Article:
The Almost Home Feline Refuge lost its founder Rosanne Marie Hayes in September. She was 68. Known as Rose to her friends and family, she threw her passion into the care of feral cats in Mount Pleasant.
Her husband of 46 years, Thomas, is carrying on her legacy at the Almost Home Feline Refuge.
After growing up in Indiana, Rose moved to Mount Pleasant in 1991 and her lifesaving work for cats soon began at the rescue and sanctuary she started. Rose will be remembered for her love of family and her loving care of animals in need. She most recently published a children’s book about a special kitty who came to the shelter for her care.
According to the Feral Cat Coalition, a conservative estimate of homeless cats in America is 40 -60 million; about as many as there are house cats.
Rose believed community education and awareness is an essential part of successfully facing the feral cat challenge. Her sanctuary believed in the importance of spaying and neutering to help prevent overpopulation and afford relief to the local animal shelters which are already overcrowded.
Her life commitment to our local cat population will truly be missed. You can buy her book about a young feral cat called “Sterling’s Secret” on Amazon. All money goes to Almost Home Feline Refuge. www.almosthomefelinerefuge.org.
This past fall, The International Primate Protection League (IPPL) in Summerville lost one of their dearest Gibbons, Tong, who lived to the grand old age of 50.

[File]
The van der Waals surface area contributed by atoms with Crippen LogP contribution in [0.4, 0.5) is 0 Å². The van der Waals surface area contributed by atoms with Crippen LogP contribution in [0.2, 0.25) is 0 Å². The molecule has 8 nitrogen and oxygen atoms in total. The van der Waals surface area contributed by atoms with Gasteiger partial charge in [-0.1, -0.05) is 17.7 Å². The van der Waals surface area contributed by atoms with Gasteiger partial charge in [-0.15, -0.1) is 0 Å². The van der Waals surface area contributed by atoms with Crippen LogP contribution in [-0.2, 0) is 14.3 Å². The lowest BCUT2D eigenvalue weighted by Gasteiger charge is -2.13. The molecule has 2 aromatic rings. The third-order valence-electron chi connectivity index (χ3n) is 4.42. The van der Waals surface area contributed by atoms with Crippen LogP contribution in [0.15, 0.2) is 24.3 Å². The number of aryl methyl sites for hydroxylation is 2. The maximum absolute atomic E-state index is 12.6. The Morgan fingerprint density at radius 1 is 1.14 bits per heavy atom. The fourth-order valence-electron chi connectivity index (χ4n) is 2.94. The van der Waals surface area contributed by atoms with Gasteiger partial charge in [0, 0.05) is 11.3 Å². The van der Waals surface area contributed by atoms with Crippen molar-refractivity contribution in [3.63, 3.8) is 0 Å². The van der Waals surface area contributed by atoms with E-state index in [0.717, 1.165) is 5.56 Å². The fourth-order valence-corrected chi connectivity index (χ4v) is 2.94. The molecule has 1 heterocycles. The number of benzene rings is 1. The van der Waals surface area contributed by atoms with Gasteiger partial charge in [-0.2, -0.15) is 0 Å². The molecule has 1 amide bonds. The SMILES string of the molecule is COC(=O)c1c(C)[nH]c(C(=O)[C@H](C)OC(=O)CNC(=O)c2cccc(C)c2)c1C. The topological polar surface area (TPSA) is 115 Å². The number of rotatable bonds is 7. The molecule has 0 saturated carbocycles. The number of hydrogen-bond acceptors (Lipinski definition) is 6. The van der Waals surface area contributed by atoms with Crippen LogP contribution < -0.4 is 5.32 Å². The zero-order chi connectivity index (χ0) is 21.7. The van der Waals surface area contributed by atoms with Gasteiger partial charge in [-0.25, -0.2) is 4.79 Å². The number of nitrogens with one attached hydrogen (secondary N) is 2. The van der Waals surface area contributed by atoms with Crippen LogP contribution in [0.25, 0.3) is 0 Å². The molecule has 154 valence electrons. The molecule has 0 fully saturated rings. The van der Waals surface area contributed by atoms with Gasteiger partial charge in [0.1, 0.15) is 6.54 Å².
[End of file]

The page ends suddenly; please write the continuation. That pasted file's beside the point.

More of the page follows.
As a baby, Tong was purchased at a market in Cambodia by a man working for Air America, a CIA operation which flew planes on bombing missions over Laos and Cambodia. The pilot then brought her to his home in Bangkok to keep as a pet. When he was returning from Thailand to the US, he was caught at Chiang Mai Airport in Northern Thailand.
Thai authorities allowed him to board his plane, but let his servants take Tong with them. After a few weeks, the servants got a job with Ann Williams, the First Secretary of the Australian Embassy in Bangkok. She allowed them to keep the little gibbon in the servants’ quarters and became involved with her care.
When Wlliams was transferred to the US Embassy in Rangoon, Burma, she asked if IPPL would adopt Tong, which the organization did. This was in 1974. Tong made the trip to Summerville and has lived happily at this magical sanctuary ever since.
Tong had two partners, Brownie and, more recently, Gibby, who is now an amazing 60 years old. Tong fell ill with pancreatitis.
Despite the efforts of veterinarians, including several specialists, she left us on September 29th. She was buried in IPPL’s lovely gibbon graveyard.
Tong was unique. She belonged to a different species than the 31 other gibbons at IPPL. She was a Gabriella gibbon and her colors, and her voice were completely different from the other gibbons here. She was born gold, then turned black at around one year of age. Then, at five years of age, she gradually turned gold with a black cap.
Her songs ended with a trill which made her the star of the gibbon choir. Male gibbons do not sing like the females. The other IPPL gibbons’ calls end with a series of loud rising calls followed by a falling call.
Tong was the last of the four gibbons I brought back from Thailand so many years ago. Her presence is already missed but the memories of this special little gibbon will remain forever.
Learn more about the IPPL in our Fall 2018 issue or visit www.IPPL.org.